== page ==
Asami, Hiroya [Graduate School of Bio- and Nanosystem Sciences, Yokohama City University, Yokohama 236-0027 (Japan); Yagi, Kiyoshi [Department of Chemistry, School of Chemical Sciences, University of Illinois at Urbana-Champaign, Urbana, IL 61801 (United States); Ohba, Masashi [Yokohama College of Pharmacy, Yokohama 245-0066 (Japan); Urashima, Shu-hei [Graduate School of Bio- and Nanosystem Sciences, Yokohama City University, Yokohama 236-0027 (Japan); Saigusa, Hiroyuki, E-mail: saigusa@yokohama-cu.ac.jp [Graduate School of Bio- and Nanosystem Sciences, Yokohama City University, Yokohama 236-0027 (Japan)

    2013-06-20

    Highlights: ► A combination of laser desorption and supersonic jet-cooling is used to produce base pairs of adenine nucleosides. ► Stacked base-pair structure of N6,N6-dimethyladnosine is identified by IR vibrational spectroscopy. ► Anharmonic vibrational calculation is employed to analyze the vibrational mode coupling in the stacked base pair. - Abstract: We have employed a laser desorption technique combined with supersonic-jet cooling for producing base pairs of adenine nucleosides, adenosine (Ado) and N6,N6-dimethyladenosine (DMAdo) under low-temperature conditions. The resulting base pairs are then ionized through resonant two-photon ionization (R2PI) and analyzed by time-of-flight mass spectrometry. It is found that dimers of these adenine nucleosides are stable, especially in the case of DMAdo, with respect to those of the corresponding bases, i.e., adenine and N6,N6-dimethyladenine. Structural analysis of the DMAdo dimer is performed based on the IR–UV double resonance measurements and theoretical calculations. The result demonstrates that the dimer possesses a stacked structure being stabilized by the formation of hydrogen-bonding network involving the two sugar groups. The occurrence of the frequency shift and broadening is explained satisfactorily based on the anharmonic coupling of the OH stretching modes with specific bending modes and low-frequency modes of base and sugar moieties.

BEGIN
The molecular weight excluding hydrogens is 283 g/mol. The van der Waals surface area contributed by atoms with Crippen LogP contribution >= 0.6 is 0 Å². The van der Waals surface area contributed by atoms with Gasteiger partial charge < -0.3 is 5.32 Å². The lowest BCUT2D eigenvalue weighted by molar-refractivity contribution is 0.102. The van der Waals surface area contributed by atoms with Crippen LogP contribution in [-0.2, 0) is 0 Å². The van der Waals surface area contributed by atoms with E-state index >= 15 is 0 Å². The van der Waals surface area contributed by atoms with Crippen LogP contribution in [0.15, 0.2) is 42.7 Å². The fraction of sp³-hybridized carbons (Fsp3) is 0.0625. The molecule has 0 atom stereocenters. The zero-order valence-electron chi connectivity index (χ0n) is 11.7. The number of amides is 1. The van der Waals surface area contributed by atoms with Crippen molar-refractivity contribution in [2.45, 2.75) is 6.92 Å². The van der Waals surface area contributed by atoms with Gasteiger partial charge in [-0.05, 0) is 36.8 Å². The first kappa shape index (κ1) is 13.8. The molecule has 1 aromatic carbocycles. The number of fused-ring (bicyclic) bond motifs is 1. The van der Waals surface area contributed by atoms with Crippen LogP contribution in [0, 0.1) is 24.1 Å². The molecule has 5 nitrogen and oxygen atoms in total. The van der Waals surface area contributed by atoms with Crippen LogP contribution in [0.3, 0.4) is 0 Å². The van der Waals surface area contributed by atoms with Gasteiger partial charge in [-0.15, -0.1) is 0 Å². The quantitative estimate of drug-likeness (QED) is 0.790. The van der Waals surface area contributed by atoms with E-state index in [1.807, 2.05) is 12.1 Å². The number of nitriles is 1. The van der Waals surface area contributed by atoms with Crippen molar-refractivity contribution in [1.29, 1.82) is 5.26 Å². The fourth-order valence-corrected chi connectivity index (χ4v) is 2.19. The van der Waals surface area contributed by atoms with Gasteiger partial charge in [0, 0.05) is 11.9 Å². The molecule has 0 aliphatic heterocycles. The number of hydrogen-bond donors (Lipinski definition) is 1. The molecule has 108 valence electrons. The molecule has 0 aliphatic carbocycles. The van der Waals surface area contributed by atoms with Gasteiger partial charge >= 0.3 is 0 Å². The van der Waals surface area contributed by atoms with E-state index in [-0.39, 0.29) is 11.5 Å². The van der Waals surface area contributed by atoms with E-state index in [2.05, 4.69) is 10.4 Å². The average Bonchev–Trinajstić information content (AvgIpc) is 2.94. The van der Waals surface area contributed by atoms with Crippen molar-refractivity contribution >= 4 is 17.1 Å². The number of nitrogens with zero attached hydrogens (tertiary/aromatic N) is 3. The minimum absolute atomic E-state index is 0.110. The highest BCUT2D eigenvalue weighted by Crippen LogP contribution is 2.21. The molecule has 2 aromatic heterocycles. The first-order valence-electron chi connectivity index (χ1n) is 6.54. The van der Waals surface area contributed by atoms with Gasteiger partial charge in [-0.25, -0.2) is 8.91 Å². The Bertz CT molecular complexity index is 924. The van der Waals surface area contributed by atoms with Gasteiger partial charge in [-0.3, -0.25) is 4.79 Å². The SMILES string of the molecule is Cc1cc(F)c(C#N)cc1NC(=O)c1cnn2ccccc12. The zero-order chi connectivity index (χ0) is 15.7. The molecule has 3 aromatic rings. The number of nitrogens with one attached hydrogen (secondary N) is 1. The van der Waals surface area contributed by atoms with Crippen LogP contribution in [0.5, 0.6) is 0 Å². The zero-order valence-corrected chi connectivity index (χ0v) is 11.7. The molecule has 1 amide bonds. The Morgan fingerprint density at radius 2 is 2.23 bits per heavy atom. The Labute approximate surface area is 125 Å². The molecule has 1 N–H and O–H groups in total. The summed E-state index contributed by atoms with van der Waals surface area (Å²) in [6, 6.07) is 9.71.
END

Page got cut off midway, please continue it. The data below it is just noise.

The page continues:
9. Stereo Vision-Based High Dynamic Range Imaging Using Differently-Exposed Image Pair.

    Science.gov (United States)

    Park, Won-Jae; Ji, Seo-Won; Kang, Seok-Jae; Jung, Seung-Won; Ko, Sung-Jea

    2017-06-22

    In this paper, a high dynamic range (HDR) imaging method based on the stereo vision system is presented. The proposed method uses differently exposed low dynamic range (LDR) images captured from a stereo camera. The stereo LDR images are first converted to initial stereo HDR images using the inverse camera response function estimated from the LDR images. However, due to the limited dynamic range of the stereo LDR camera, the radiance values in under/over-exposed regions of the initial main-view (MV) HDR image can be lost. To restore these radiance values, the proposed stereo matching and hole-filling algorithms are applied to the stereo HDR images. Specifically, the auxiliary-view (AV) HDR image is warped by using the estimated disparity between initial the stereo HDR images and then effective hole-filling is applied to the warped AV HDR image. To reconstruct the final MV HDR, the warped and hole-filled AV HDR image is fused with the initial MV HDR image using the weight map. The experimental results demonstrate objectively and subjectively that the proposed stereo HDR imaging method provides better performance compared to the conventional method.